6. Thank you, Susan. My inner Lilith has appreciated the shared journey and voice you’ve given her through your posts. What a magical story about your grandmother and mother.

    I love the Karen Armstrong quote you included: ” . . . Their experience of utter impotence in a cruel world impelled them to seek the highest goals and an absolute reality in the depths of their beings.” I’d guessed today’s word might be “vanquished”, or “visceral”, both of which the quote speaks to. Every morning, I wake to a small icon beside my bed, of beautiful, world-weary Mary, with swords piercing her heart.

    This afternoon Mother Mary came up during a chance intuitive encounter I had with a young woman who’d lost her own grandmother. At one point I saw roses, which is sometimes my symbol for Mary. Turned out her grandmother’s name was Rosa and that, although she was Mormon (something else I’d picked up on), she’d maintained a close relationship with the Mary.

    Btw, Celine Dion’s version of Ava Maria makes my husband cry.

      • That is lovely about Mother Mary, roses and Rosa LB! Lovely bits of synchronicity! Naka was my aunt, cousin to my mother. My grandmothers are long dead!

        As I mentioned to Deborah Gregory below, Karlyn M.Ward, PhD., Jungian analyst from California has a wonderful DVD called โ€˜Anchored in the Heart: Redeeming the Dark Feminineโ€™ โ€“ and addresses Mary Magdalene โ€“

        I better listen to Celine Dion’s Ave Maria … ๐Ÿ™‚ It’s so refreshing to shed a tear or three, to feel a little twisting of the heart – and to witness a man being moved. I wonder if she and Pavarotti do a duo ..

    • That’s very kind Deborah thank you. I regard myself blessed to have you and others come by. She was a treasure – with a deep rumbling voice with a laugh not far behind ..

  7. Susan, your posts have been very intriguing. I especially loved this post as your aunt sang Ave Maria at the Taj Mahal. Since women especially don’t have a voice in India, your aunt definitely did her own imitation of Lilith. Thank you!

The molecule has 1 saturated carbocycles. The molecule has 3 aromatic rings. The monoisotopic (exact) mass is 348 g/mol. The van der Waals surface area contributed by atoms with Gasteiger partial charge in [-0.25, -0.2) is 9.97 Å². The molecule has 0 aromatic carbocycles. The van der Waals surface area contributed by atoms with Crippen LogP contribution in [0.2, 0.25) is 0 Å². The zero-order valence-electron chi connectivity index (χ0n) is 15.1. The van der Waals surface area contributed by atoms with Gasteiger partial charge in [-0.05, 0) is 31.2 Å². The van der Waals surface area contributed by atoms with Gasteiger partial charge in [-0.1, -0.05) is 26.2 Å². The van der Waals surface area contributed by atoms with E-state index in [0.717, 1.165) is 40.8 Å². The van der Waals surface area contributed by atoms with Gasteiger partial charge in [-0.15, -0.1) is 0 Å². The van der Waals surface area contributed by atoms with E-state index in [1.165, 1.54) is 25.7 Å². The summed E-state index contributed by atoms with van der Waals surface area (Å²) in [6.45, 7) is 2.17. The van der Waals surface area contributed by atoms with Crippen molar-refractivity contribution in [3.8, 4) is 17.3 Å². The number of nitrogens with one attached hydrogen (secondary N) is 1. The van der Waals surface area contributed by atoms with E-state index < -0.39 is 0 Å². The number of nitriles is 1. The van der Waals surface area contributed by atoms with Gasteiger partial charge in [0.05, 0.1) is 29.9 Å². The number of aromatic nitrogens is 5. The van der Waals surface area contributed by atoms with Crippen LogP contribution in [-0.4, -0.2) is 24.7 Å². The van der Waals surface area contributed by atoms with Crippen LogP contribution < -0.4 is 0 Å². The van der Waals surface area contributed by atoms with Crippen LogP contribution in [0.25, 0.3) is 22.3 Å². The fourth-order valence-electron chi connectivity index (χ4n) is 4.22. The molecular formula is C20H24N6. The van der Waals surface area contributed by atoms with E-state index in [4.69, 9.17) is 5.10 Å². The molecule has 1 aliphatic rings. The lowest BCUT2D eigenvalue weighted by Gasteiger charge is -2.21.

8. What a touching story of your mother, looking lovely at her eightieth birthday, and Naka singing ‘Ava Maria’ the Taj Mahal. They both sound like incredible women. Thank you for sharing this with us.

  9. What a beautiful story, Susan. I’m glad Naka got her way and in the process, not only did she get to sing in such a unique place, she got an answer to her question. A most wonderful song, with a theme of hope. Thank you for your encouraging words on voice. I’ve enjoyed reading your voice throughout this challenge and always. We are the powerful, positive energy the world needs — each and every one of us.

  10. Another beautiful synchronicity between us happened to me a few minutes ago in reference to your topic about music being the voice of the soul. Yesterday, my dearest friend in the world (a Jungian therapist I worked with and taught classes for) called to tell me that her husband, Bob, had had a massive stroke caused by a blood clot to the carotid artery feeding the left side of his brain. He had surgery to save his life, but has no voice, and the right side of his body is paralyzed.

    After talking to her I read an e-mail that arrived yesterday containing a brief video of Andrew Harvey in India. In it he said that the Milky Way sings to the vibration of the musical note G flat below middle C, and that this is the sound of Om used in meditation because it aligns the vibrations of the body with the vibrations of our galaxy. So today while I was meditating/praying for Bob I tried to bring up an image in my mind of a profile of the left side of his head so I could visualize sending the love/light energy from my heart to the damaged part of his brain, and hummed Om as I meditated. To find that note, I got out my ukulele and played G flat below middle C.

    I just finished writing an e-mail to her asking her to take a picture of the left side of his head and send it to me so I could put it on my computer screen to help me focus when I meditate. I also told her about the sound of G flat below middle C. After I hit “send” I opened this post.

    It is always a joy when you and I connect in this way, and it only happens because we, like Lilith, are both using our voices to sing and write the songs of our souls.

    Blessings, my sister

    • Jeanie, my thoughts are with Bob and his full recovery, and his wife and you and all who are praying for him. May the music of the spheres help him recover – and it may be an idea that he is played the music he most loves while he recuperates? And some meditative music even – I’ll try to access a particular piece – the name escapes me for the moment but I will look tomorrow.

      This is an extraordinary and beautiful synchronicity; ‘and it only happens because we, like Lilith, are both using our voices to sing and write the songs of our souls’. Thank you, this is so affirming and so – special, thank you. Blessings to you Jeanie.

  11. Dear Susan, A truly wonderful memorial for Naka and her Ave Maria. What a story, and what a song to sing at the Taj Mahal! Wonderful, much like the lovely choir of voices gathered here in the Garden of Eden in search of the Wild Feminine. Celine Dion is one of my favourite singers, so thank you for pointing me in her direction to listen to this amazing (unheard before today!) version, wow, beyond words, simply beautiful. Hail Mary full of grace! In soul, Deborah.

    • Dear Deborah – the lovely choir of voices in the Garden of Eden in search of the Wild Feminine! This is so lovely thank you! I am smiling ๐Ÿ™‚ ๐Ÿ™‚ ๐Ÿ™‚ Hail Mary indeed! Karlyn M.Ward, PhD., Jungian analyst from Ca in the US has a wonderful DVD called ‘Anchored in the Heart: Redeeming the Dark Feminine’ – and addresses Mary Magdalene – Grace indeed! In soul, Susan